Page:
One way of beginning to explore a many-dimensional dataset is to calculate some measure of dependence for each pair of variables, rank the pairs by their scores, and examine the top-scoring pairs. For this strategy to work, the statistic used to measure dependence should have the following two heuristic properties.
Generality: with sufficient sample size the statistic should capture a wide range of interesting associations, not limited to specific function types (such as linear, exponential, or periodic), or even to all functional relationships.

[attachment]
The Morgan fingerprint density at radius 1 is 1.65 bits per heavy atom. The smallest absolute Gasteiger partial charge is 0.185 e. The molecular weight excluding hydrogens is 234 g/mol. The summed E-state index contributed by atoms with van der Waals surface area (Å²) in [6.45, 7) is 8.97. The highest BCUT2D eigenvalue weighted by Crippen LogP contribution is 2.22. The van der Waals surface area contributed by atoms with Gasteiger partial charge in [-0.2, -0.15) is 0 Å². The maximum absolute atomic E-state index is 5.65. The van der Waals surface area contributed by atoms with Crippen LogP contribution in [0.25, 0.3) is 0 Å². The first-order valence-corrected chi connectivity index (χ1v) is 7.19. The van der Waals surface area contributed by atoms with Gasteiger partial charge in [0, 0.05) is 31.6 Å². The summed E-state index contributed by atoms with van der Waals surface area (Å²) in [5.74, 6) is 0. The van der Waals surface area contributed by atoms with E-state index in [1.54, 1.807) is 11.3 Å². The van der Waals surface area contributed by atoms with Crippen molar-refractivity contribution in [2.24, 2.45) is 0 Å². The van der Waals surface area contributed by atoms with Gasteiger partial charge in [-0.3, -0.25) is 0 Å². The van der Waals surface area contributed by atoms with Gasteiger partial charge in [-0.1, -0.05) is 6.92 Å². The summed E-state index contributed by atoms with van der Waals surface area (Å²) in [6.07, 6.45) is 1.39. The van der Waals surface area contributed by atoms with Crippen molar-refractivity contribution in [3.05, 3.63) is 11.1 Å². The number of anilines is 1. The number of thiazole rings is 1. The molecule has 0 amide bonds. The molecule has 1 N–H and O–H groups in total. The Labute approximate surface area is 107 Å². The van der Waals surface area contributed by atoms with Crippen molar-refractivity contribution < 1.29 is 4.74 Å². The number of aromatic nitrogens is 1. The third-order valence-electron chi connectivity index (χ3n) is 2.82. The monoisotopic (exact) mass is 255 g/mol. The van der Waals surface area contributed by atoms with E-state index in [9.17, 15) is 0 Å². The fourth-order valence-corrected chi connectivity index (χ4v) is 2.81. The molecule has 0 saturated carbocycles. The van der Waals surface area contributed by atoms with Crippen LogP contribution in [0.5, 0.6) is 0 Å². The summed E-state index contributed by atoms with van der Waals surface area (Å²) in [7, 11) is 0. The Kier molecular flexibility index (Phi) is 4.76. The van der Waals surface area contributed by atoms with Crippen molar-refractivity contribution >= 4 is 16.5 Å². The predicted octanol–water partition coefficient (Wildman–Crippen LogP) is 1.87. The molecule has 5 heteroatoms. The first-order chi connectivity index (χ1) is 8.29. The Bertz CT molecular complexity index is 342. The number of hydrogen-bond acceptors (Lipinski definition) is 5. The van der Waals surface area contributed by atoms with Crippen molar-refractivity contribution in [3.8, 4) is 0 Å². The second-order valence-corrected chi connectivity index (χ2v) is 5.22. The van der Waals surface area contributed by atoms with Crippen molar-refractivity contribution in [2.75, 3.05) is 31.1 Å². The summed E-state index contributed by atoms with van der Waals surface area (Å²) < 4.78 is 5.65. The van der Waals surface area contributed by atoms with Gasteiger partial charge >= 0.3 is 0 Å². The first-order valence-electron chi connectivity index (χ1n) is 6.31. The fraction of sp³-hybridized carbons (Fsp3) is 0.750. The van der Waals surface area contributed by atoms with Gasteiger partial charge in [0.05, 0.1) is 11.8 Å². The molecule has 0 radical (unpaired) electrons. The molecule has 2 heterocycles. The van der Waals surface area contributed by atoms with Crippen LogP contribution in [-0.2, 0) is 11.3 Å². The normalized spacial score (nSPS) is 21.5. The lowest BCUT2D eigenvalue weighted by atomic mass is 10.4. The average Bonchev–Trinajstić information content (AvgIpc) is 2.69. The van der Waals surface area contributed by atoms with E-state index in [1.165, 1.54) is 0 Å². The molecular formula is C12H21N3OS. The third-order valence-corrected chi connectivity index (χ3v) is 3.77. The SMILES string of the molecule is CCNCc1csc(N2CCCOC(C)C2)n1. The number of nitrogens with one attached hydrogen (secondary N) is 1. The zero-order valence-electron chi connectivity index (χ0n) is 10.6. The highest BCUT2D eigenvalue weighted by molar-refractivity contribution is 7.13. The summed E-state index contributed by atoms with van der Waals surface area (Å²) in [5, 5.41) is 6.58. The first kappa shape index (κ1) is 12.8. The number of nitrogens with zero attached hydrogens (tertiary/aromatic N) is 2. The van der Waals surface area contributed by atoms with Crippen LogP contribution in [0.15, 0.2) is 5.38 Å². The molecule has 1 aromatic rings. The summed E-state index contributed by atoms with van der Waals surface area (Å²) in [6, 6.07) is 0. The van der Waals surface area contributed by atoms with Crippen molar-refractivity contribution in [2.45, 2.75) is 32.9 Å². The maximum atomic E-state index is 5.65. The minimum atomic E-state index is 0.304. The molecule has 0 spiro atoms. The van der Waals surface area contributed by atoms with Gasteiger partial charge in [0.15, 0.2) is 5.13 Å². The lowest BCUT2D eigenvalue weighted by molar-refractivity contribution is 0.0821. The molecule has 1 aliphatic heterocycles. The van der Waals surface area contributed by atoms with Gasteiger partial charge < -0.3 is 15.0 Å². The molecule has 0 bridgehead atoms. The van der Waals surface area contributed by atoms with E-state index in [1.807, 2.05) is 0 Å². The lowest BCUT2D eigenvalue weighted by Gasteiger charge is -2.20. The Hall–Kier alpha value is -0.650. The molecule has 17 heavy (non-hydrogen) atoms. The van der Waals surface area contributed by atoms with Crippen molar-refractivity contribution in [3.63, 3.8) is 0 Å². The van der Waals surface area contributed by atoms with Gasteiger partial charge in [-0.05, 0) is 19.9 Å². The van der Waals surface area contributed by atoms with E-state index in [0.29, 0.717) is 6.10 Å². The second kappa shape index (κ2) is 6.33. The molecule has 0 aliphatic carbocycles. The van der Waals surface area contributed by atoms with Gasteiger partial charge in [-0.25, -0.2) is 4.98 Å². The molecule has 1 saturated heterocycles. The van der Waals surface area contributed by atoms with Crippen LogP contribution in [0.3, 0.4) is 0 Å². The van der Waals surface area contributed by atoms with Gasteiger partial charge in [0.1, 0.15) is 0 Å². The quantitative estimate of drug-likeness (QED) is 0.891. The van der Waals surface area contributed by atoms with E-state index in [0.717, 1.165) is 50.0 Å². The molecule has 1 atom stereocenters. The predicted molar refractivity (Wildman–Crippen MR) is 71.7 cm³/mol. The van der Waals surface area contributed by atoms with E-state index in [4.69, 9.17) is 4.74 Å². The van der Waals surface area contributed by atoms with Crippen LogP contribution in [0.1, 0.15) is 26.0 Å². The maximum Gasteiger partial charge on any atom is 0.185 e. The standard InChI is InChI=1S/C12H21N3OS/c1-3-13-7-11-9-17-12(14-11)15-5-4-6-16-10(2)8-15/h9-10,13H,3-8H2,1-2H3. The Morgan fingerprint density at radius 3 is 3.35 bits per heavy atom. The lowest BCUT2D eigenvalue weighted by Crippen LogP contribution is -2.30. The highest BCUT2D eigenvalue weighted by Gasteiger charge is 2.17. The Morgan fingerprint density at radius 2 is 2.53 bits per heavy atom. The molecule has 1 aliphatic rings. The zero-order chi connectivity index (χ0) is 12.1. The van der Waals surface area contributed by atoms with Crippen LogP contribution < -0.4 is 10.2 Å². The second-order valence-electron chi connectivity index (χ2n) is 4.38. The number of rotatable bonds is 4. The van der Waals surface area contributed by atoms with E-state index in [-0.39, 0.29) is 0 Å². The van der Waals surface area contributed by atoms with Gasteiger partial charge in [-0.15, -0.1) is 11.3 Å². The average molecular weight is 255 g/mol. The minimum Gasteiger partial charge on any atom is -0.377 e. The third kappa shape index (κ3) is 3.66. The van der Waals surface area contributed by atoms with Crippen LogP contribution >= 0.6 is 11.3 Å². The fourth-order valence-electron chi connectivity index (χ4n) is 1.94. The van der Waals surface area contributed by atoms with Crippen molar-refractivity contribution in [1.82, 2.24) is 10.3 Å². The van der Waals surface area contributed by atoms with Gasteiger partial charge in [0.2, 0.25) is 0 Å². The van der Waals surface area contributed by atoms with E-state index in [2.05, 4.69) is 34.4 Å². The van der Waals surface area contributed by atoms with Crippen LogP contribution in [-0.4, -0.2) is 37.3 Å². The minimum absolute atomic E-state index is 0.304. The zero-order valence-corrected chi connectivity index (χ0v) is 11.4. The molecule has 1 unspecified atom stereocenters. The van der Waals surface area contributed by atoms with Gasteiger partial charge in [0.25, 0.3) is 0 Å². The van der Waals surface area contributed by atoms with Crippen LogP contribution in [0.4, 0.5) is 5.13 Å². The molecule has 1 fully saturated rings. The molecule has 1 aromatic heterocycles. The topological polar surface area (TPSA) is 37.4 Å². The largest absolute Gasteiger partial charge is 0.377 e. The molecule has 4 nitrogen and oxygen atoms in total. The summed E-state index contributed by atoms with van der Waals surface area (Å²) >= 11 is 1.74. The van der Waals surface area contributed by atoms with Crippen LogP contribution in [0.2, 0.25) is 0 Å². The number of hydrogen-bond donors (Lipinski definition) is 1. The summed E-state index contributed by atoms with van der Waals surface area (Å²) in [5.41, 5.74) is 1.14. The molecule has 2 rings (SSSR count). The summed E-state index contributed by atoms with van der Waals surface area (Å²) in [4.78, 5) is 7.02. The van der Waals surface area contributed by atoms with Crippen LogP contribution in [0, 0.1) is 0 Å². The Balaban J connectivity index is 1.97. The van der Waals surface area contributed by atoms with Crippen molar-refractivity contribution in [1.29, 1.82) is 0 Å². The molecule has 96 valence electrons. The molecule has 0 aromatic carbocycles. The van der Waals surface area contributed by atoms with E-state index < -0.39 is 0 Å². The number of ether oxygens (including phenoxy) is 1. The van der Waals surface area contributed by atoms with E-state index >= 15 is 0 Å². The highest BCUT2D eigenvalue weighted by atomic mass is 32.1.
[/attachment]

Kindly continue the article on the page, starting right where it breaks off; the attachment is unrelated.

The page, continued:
Equitability: the statistic should give similar scores to equally noisy relationships of different types. For instance, a linear relationship with an R2 of 0.80 should receive approximately the same score as a sinusoidal relationship with an R2 of 0.80.
The maximal information coefficient (MIC) is a measure of bivariate dependence developed with the goals of generality and equitability. The original paper describing MIC shows that it comes very close to achieving both goals simultaneously, and that it outperforms other methods in this regard.
A variety of related statistics arise naturally as side products of the calculation of MIC. These statistics can be used to characterize the relationships identified by MIC. They include measures of monotonicity, non-linearity, closeness to being a function, and complexity of relationships.
For more detailed information about MIC, read our technical information.